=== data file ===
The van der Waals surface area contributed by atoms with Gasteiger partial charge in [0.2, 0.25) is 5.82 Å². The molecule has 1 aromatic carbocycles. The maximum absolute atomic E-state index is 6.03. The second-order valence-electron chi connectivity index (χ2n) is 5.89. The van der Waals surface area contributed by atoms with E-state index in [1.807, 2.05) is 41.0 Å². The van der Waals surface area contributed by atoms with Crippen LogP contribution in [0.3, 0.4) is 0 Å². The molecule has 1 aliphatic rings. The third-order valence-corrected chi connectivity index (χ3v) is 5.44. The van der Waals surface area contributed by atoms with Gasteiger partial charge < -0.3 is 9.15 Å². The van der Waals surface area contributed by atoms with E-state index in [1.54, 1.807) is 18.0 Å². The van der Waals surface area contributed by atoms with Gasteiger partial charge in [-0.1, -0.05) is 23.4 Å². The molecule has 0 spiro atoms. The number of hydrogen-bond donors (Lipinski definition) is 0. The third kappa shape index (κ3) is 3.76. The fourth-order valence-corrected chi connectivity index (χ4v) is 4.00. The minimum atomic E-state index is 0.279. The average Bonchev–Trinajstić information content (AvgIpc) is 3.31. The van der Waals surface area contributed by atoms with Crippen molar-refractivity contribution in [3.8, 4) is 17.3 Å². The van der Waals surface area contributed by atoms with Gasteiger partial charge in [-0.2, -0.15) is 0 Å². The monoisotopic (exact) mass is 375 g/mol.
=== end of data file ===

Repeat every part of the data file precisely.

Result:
The van der Waals surface area contributed by atoms with Gasteiger partial charge in [0.2, 0.25) is 5.82 Å². The molecule has 1 aromatic carbocycles. The maximum absolute atomic E-state index is 6.03. The second-order valence-electron chi connectivity index (χ2n) is 5.89. The van der Waals surface area contributed by atoms with E-state index in [1.807, 2.05) is 41.0 Å². The van der Waals surface area contributed by atoms with Crippen LogP contribution in [0.3, 0.4) is 0 Å². The molecule has 1 aliphatic rings. The third-order valence-corrected chi connectivity index (χ3v) is 5.44. The van der Waals surface area contributed by atoms with Gasteiger partial charge < -0.3 is 9.15 Å². The van der Waals surface area contributed by atoms with E-state index in [1.54, 1.807) is 18.0 Å². The van der Waals surface area contributed by atoms with Gasteiger partial charge in [-0.1, -0.05) is 23.4 Å². The molecule has 0 spiro atoms. The number of hydrogen-bond donors (Lipinski definition) is 0. The third kappa shape index (κ3) is 3.76. The fourth-order valence-corrected chi connectivity index (χ4v) is 4.00. The minimum atomic E-state index is 0.279. The average Bonchev–Trinajstić information content (AvgIpc) is 3.31. The van der Waals surface area contributed by atoms with Crippen molar-refractivity contribution in [3.8, 4) is 17.3 Å². The van der Waals surface area contributed by atoms with Gasteiger partial charge in [-0.2, -0.15) is 0 Å². The monoisotopic (exact) mass is 375 g/mol.